Sarah Boyack (Edinburgh Central) (Lab): Surely we are talking about an important point, politically. Many of us do not consider the motion's use of the words "at this time" to be appropriate. There is a distinct difference between not supporting the replacement of Trident now and not supporting it at any time. The arguments against Trident rest whether we are talking about it being replaced this year, next year or in four years' time. If someone does not support the system, they do not support it—full stop. Surely we should have the right to have that debate in the Parliament.

Patrick Harvie: We have debated that position on several occasions. I sought to put before the Parliament a position that could gain the support of a majority of those members who are against the Government's proposals. A majority of members are against the Government's proposals and I hope that all those members, regardless of their motive for reaching that position, will be able to express it at decision time. If we do that, the message from Scotland will be very clear—the majority of Scots and a clear majority of their elected representatives in both Parliaments reject the Government's plan. I hope that members will unite behind that position, regardless of our differences on the other issues.

Sadly, the amendments are disappointing. Largely, each of them seeks to replace the policy position with an expression of deference, even though all political parties have in the past debated and voted on policy positions on a number of reserved issues. I thought that we had got over that in the second session. Not only on Trident, but on a wide range of other issues, including international development—which the Executive parties raised—the Parliament found its voice. As citizens of the world, we have a responsibility to act and to express views on issues that are not within the Parliament's legal remit. I say to George Foulkes that even local authorities in Scotland—including councils that are dominated by members of his party—have a long tradition of internationalism and of expressing views on international issues, and they should be proud of doing so.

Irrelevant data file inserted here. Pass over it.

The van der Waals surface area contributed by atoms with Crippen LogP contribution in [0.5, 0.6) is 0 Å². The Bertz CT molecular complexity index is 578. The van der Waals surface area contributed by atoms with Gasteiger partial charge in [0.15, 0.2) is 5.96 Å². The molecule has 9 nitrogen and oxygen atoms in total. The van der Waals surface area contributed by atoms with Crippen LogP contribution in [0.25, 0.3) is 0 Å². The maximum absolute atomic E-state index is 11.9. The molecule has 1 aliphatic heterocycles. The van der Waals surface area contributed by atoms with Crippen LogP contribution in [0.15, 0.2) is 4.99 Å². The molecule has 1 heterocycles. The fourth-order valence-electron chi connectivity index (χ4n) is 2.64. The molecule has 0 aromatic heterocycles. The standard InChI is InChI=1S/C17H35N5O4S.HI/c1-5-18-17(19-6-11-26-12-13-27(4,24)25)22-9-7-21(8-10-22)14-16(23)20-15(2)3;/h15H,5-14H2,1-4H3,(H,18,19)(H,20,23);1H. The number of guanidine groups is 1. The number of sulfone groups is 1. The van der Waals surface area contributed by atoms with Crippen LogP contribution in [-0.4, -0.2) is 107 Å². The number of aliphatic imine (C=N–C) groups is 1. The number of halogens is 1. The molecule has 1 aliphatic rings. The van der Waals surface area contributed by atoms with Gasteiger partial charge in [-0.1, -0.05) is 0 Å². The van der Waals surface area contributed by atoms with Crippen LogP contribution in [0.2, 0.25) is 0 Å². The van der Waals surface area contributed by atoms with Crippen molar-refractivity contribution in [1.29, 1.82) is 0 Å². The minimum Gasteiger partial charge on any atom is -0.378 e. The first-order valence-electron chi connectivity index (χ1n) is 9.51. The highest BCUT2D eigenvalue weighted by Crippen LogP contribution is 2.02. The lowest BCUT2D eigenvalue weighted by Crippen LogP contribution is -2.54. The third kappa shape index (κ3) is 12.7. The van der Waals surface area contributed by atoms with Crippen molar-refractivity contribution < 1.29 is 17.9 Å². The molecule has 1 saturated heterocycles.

I close by quoting Professor William Walker, who spoke at the recent conference organised by Scottish CND. He said:

"there is a unique situation in Scotland. There are nuclear weapons in a land where the mood of the Parliament and of the country is opposed to them. The Parliament has a right to express society's views. Even if it doesn't take steps to obstruct nuclear weapons—"

which we can within devolved powers—

"it can ask questions within the UK. It can raise a voice of dissent from an important new institution within a nuclear weapon state. This could have effect internationally."

I urge all parties and all members who oppose the UK Government's plans to replace the Trident weapons system and, in the interim period, its submarine system to reject the amendments and vote for the motion unamended.

I move,

That the Parliament congratulates the majority of Scottish MPs for voting on 14 March 2007 to reject the replacement of Trident and calls on the UK Government not to go ahead at this time with the proposal in the White Paper, The Future of the United Kingdom's Nuclear Deterrent.

Intervention in speech by Michael McMahon (Labour) -

Patrick Harvie: The member seems unclear about whether we are debating the issue for too long or short a time. Why does he support—as I do—the Labour Party when it brings international development issues to the chamber but reject the notion that we should debate other issues of importance to the people of Scotland, such as this reserved issue?

Michael McMahon: The debate is both too short and unnecessary.